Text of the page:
It is easy for medical residents to be intimidated by the specter of fraud-and-abuse laws. After all, filing false insurance claims to Medicare, Medicaid or other federally funded health care programs—even unintentionally—could cripple or destroy a physician’s practice.
It is important to remember that these laws were implemented as safeguards to prevent people from misusing programs like Medicare, says an AMA educational module, "Fraud and Abuse." It is one of the AMA GME Competency Education Program offerings, which include nearly 30 courses that residents can access online through their institution’s subscription, on their own schedule.
Among the program’s experts are several who contributed to the AMA’s Health Systems Science textbook, which draws insights from faculty at medical schools that are part of the Association’s Accelerating Change in Medical Education consortium.
Modules cover five of the six topics—patient care, practice-based learning and improvement, interpersonal and communication skills, professionalism, and system-based practice—within the Accreditation Council for Graduate Medical Education’s core competency requirements. The sixth requirement, medical knowledge, is one that is typically addressed during clinical education.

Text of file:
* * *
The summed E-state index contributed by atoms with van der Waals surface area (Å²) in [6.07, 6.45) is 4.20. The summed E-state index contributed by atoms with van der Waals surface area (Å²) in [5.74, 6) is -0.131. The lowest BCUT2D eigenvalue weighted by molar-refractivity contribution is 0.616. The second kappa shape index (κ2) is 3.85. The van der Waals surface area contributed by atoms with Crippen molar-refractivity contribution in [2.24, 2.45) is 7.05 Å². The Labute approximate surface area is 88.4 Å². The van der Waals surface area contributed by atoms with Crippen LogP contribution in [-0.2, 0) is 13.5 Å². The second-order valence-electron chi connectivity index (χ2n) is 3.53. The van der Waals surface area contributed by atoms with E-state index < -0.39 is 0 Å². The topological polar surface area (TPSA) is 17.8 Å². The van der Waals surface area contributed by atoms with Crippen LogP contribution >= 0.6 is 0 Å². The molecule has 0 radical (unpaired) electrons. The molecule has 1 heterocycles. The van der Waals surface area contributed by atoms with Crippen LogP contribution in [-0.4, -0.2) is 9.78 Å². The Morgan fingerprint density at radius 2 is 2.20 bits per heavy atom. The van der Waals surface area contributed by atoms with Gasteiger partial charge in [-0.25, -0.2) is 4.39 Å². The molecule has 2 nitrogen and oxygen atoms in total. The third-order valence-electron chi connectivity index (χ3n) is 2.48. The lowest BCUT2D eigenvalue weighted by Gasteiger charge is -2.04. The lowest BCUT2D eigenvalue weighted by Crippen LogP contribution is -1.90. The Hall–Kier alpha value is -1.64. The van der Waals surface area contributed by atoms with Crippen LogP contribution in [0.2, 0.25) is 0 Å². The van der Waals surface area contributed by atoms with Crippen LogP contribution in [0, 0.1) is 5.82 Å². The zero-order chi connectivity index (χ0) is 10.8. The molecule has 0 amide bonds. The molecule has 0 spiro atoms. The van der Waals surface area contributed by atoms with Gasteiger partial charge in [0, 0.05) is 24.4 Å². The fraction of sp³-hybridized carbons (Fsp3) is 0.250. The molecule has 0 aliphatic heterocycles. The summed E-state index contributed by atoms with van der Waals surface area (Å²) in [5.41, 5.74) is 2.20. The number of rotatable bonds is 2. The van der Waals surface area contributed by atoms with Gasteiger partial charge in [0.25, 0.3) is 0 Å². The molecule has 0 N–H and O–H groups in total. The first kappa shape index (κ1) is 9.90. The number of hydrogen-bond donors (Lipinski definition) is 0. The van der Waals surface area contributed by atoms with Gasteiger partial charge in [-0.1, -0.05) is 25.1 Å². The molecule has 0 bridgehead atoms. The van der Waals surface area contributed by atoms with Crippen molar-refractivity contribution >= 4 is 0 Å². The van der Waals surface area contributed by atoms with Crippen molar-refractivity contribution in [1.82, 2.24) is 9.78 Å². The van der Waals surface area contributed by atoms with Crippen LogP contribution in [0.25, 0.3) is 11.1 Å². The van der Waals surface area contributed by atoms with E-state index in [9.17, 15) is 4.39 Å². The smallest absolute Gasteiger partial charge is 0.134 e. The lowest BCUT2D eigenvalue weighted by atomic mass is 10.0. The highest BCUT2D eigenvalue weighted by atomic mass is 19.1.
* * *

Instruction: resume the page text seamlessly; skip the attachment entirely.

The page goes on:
Violations and ramifications
The module offers residents with a brief overview of fraud-and-abuse laws and reviews proactive steps physicians can take to identify and comply with them.
The False Claims Act, for example, addresses false medical claims made to the government such as claims for services that are not medically necessary or claims for services not provided. It is important to recognize that individuals can be found liable when they know about fraudulent claims, even if they were not aware of the fraudulent aspects or did not intend to fraud.
The module also covers:
- Civil monetary penalties law.
- Physician self-referral law (aka, the Stark law).
- Anti-kickback statute.
Residents who take this module are guided through the key components necessary to develop a strong compliance plan and will hear suggestions of the best people within a hospital or practice to talk with to learn more about fraud and abuse prevention.
They also learn about the potential ramifications for violating fraud and abuse laws—in some cases, prohibiting some from practicing medicine. Residents are not expected to be lawyers, but it is important for them to know where to go with questions or concerns. Those who take this course will be armed with tips on how to proactively take steps to avoid fraud and abuse.